My mom is a Jew by choice, and it is because of her that I grew up a strong, proud, Jewish woman of color.
Asking someone about their Jewish story when you meet them is almost asking them what kind of underwear they’re wearing.
Being Black and Jewish, I was always very aware of anti-Semitism and racism.
While I realize there isn’t an overwhelming number of people who look like me within the tight-knit Jewish community, we exist and we’re not going away.
Juneteenth celebrates one of the most important events in American history: the end of slavery. June 19, 1865, was Galveston, Texas, finally freed its enslaved people — the last place in the United States to do so.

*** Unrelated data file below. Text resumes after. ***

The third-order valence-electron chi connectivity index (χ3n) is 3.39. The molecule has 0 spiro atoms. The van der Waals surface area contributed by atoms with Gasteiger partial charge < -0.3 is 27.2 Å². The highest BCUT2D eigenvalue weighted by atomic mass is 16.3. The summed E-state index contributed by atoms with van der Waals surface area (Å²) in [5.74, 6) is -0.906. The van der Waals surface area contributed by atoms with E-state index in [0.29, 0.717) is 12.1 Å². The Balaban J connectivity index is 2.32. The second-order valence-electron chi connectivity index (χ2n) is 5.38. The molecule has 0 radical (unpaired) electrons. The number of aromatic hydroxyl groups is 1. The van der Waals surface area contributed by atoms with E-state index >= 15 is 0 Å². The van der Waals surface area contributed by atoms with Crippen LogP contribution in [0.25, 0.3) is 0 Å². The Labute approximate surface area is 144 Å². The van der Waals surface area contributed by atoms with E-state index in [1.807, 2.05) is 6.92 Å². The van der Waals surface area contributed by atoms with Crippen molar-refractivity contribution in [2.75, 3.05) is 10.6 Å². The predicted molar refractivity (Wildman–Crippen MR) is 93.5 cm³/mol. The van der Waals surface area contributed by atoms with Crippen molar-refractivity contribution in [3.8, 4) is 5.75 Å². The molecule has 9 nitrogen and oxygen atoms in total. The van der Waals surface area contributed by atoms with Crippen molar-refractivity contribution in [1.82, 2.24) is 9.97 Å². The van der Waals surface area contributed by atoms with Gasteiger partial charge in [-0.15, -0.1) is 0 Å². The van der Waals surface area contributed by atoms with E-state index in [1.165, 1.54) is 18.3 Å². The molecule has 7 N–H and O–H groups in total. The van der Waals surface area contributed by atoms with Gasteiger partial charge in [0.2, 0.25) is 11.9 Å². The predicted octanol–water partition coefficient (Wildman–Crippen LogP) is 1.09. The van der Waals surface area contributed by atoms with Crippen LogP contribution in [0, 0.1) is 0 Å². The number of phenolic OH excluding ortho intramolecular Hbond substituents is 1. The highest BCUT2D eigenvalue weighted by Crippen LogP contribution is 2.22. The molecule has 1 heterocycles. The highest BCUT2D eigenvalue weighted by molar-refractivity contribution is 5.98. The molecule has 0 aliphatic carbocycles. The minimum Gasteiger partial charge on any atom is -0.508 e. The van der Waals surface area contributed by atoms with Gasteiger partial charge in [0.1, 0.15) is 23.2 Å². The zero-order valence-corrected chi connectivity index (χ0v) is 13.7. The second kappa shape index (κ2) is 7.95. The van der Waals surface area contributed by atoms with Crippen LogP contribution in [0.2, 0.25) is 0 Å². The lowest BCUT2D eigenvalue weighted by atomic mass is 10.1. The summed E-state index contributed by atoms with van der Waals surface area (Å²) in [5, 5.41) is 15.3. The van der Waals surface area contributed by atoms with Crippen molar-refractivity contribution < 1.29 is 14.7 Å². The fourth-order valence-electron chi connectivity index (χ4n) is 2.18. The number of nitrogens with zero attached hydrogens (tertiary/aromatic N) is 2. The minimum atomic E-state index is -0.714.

After the social media campaigns end, how do we, as Jewish-Latino/xs, keep the momentum going to create systemic change against racism and anti-Black violence? The first place we need to start is within our own community.
I regularly find myself confronted by Jews who benefit from white privilege and to whom I have to explain my existence.
This is one of those times where we need to take the same stance that we take on anti-Semitism and say, ‘This is enough.’ This racism, this anti-black racism, is impacting our community.
A young Jew of color speaks to white Jews.
Twitty’s embrace of all the various parts of himself — African, African American, European, black, white, gay, Jewish — sometimes raises hackles, as does his habit of speaking his mind.